For now let’s see just how much + KV was able to find in C++.

Hello KV,

Since there was some debate in my company over this issue, I’m curious to see what do you believe: putting aside performance issues (which I think are relatively minor on modern PCs), when would you recommend using C++ for development, and when would you recommend C? Do you think it is always better to use C++?

My feeling is that unless your application is inherently object-oriented (e.g., user interfaces), C++ will tend to make the implementation worse instead of making it better (e.g., constructors and operators doing funny unexpected things, C++ experts trying to ”use their expertise” and writing C++ code that is very efficient but extremely hard to read and even not portable, huge portability and performance issues when using templates, incomprehensible compiler/linker error messages, etc., etc.). I also think that while people can write bad C code (gotos out of macros was a nice one), typically people can write awful C++ code.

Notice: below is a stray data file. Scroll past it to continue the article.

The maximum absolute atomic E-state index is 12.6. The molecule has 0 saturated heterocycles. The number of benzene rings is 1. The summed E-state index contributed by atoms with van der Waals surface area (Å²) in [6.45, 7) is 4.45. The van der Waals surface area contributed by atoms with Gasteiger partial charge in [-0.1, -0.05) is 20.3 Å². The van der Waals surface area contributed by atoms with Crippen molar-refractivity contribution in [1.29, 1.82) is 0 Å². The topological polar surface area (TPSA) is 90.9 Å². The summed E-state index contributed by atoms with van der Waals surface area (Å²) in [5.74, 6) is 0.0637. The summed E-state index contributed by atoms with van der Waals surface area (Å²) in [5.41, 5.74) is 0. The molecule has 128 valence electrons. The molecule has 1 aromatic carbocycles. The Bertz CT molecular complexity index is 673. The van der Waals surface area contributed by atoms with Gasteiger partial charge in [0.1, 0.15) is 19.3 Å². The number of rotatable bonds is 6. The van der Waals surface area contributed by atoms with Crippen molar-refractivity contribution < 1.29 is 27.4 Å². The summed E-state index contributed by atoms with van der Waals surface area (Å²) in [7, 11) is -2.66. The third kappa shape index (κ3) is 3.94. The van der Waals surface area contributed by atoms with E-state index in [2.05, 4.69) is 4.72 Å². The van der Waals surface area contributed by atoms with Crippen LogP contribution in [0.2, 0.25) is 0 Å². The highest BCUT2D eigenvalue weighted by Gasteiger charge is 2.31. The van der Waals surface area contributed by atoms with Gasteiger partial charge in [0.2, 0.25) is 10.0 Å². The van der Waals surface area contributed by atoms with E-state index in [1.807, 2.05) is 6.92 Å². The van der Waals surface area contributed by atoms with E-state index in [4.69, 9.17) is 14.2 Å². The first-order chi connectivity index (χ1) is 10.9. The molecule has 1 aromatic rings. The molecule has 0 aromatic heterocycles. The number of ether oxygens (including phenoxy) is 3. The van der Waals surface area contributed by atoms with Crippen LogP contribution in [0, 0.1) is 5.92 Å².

So, what do you think, where do you stand on this dispute?

Wondering How Much + There Is in ++

Dear Wondering,

Picking a language is something I’ve addressed before in other letters, but the C vs. C++ debate has raged as long as the two languages have been in existence, and really, it’s getting a bit tiring. I mean, we all know that assembler is the language that all red-blooded programmers write in! Oh, no wait, that’s not it.

I’m glad you ask this question, though, because it gives me license to rant about it and also to dispel a few myths.